Friday, May 22, 2009

Ida: Time Magazine is not impressed with the show...

Ida: Humankind's Earliest Ancestor! (Not Really)
By Michael D. Lemonick Thursday, May. 21, 2009

From the beginning, Ida's unveiling has been a master class in ballyhoo. A week ago, the first breathless press releases began to arrive, portending the presentation of the now famous 47-million-year-old primate fossil from Germany: "MEDIA ALERT," the notice shouted in all caps. "WORLD-RENOWNED SCIENTISTS REVEAL A REVOLUTIONARY SCIENTIFIC FIND THAT WILL CHANGE EVERYTHING." This isn't exactly the stamp of approval most scientists look for, though, and in this case the puffery is especially unfortunate because the actual scientific finding, described in a paper published on May 19 in the online journal PLoS One, really is important.

First, the young mammal, which would have looked like a cross between a lemur and a small monkey, is astonishingly complete. "Most of what we understand about primate evolution is pieced together from bits of teeth and jaws," says Michael Novacek, curator of paleontology at the American Museum of Natural History. Ida, by contrast, has pretty much every bone, from the skull to the tip of the tail, and they're all in place. Not only that: you can see impressions of its fur in the surrounding material, and there are even the remains of what was presumably Ida's final meal (leaves and fruit) still visible where the digestive tract used to be.

The fossil is so perfectly preserved because Ida probably died quickly and nonviolently; her resting place was an abandoned quarry called the Messel Pit, near Frankfurt. At the time she lived, the pit was a lake out of which poisonous volcanic gases probably belched from time to time. Likely felled by such an outburst, she tumbled into deep, oxygen-poor water where she would have been buried by sediments before she could decompose. Indeed, the Messel Pit is such a rich source of well-preserved fossils that it's been designated a UNESCO World Heritage Site. (Read about China's fossil trade.)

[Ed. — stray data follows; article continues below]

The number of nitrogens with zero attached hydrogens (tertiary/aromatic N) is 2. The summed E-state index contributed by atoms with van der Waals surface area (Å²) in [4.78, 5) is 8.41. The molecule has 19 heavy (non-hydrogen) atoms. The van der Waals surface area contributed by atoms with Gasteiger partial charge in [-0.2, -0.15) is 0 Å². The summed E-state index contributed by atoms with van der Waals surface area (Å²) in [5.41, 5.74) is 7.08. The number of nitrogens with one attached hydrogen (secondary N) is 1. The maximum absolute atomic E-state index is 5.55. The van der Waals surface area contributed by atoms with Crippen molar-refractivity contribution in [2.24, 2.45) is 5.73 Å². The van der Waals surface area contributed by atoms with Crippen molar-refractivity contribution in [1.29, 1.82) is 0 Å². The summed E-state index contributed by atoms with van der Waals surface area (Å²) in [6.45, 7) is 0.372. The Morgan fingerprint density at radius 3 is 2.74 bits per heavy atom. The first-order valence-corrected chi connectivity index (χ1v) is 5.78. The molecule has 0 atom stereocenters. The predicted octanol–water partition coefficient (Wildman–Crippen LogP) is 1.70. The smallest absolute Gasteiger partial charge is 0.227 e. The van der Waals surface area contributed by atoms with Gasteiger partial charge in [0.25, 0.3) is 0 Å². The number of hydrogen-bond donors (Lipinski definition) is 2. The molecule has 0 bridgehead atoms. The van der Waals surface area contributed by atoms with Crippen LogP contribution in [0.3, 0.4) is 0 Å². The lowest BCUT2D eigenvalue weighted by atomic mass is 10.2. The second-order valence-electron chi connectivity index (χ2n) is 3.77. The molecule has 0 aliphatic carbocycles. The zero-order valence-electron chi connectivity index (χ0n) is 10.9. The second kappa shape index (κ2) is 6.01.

The second reason the discovery is so important is its age. Ida — her scientific name is Darwinius masillae — dates to about 47 million years ago, when temperatures were warmer than they are today and when mammals underwent a burst of evolutionary diversification. In particular, that's when primates began splitting off into two branches. One became anthropoids, whose descendants are monkeys, apes and humans. The other turned into prosimians — lemurs and their kin. (See pictures of a bonobo eden.)

Ida is intriguing because she has some characteristics of both branches, which suggests that she could be a transitional animal that gave rise to the anthropoids and, ultimately, to us. "How transitional it is," says Novacek, "is a matter of debate and further study. I expected that from the beginning. The ratio of vertebrate paleontologists to actual specimens is high, which makes for a lot of theorizing." A specimen like this will reduce the theorizing, but in the end it may not settle anything at all.


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